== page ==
Canto n.2, 2008
A cube shaped box, open on two sides, is placed in front of a wall. Its distance from the ground is that of a small table. From the outside, the box is white; on the inside, it’s garnet red, and houses a cone of the same colour obtained, this time, from the cast of the inside of the mould of the film, of which it partially reveals its trace (as if it were a generator) on the vertex, which faces the spectator. The image could make us think of a megaphone, with the mouth placed facing the wall, which emits a reflected light which hits the portion of wall framed by the box that, in this case, is at the same time both the frame of the cone and the frame of the light which illuminates the same wall. The pointed body in film, followed by the garnet red portion of the cone, and then by the uncorporeal light thrown onto the screen / wall, creates the effect of watching a progressive accelleration of the speed of light. The work appears as physical and luminous device in which the combination of leaden and high notes generate light and counterlight, subject and background, canto and controcanto, detail and story.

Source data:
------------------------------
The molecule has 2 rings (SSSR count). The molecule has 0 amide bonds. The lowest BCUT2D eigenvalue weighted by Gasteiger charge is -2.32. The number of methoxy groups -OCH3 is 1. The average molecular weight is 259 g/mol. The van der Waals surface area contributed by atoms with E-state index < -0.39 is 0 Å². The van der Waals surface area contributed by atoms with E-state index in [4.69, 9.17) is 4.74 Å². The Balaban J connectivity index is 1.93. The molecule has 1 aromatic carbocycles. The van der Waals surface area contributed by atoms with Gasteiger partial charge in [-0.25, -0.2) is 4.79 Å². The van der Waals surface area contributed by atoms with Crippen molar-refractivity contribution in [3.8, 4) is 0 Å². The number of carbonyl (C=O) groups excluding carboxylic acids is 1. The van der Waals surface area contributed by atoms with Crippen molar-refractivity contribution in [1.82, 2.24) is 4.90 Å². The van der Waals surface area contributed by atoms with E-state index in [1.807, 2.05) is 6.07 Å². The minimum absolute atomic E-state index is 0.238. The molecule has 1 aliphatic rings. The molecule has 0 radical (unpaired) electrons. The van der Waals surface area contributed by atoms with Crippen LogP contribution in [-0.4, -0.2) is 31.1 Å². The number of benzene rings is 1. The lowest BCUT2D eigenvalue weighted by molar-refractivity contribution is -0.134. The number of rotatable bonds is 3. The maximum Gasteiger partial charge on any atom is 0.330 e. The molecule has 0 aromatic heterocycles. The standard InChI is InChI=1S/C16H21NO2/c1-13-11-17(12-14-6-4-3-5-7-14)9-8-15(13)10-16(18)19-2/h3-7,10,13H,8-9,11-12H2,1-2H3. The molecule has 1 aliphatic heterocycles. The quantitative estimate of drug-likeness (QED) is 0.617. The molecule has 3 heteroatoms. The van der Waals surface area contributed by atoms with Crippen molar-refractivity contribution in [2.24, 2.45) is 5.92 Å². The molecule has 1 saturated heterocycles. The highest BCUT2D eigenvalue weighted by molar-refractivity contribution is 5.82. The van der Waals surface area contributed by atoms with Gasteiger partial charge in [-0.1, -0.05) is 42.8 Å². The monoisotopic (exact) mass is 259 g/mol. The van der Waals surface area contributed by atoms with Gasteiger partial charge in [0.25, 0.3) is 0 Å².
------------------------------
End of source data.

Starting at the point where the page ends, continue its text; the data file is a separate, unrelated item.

Canto n.3, 2008
The mouth of a cone is directed frontally towards the spectator; the cone in itself has its base in a structure composed of three white axes. The inside is traced with white lines etched into the red material, lines which converge towards the background (or which derive from it?). This inside coincides with the inside of the film mould, and it comes towards us, it almost assails us. This time the megaphone is pointed towards the spectator, and at its focal centre, at the back, a thin crystalline line is afire with light, accentuating the other, etched lines, and blinding the spectator who watches. The megaphone, the cone, the light and the material become a flower with its pistil, which is attractive, aglow.

Lectern, 2008
Three white axes connect a triangular base to an inclined plane. The perforated ‘reading’ plane leans againts the wall: a lamp shines upon it from the front and from below. The space between the wall and the lectern isn’t sufficient to host a reading body: the reader, the storyteller is the wall itself, which displayes the luminous projection of a series of lenses placed on the plane of the lectern, as if they were abandoned pairs of glasses, together with their shadow. A colourful gaze hence interferes with the red shadow of the plane, transfigurated into an atmospherical phenomenon, as if it were a dawn or a dusk…

Alfredo Pirri

to see the images of the show click here

texts/interviews.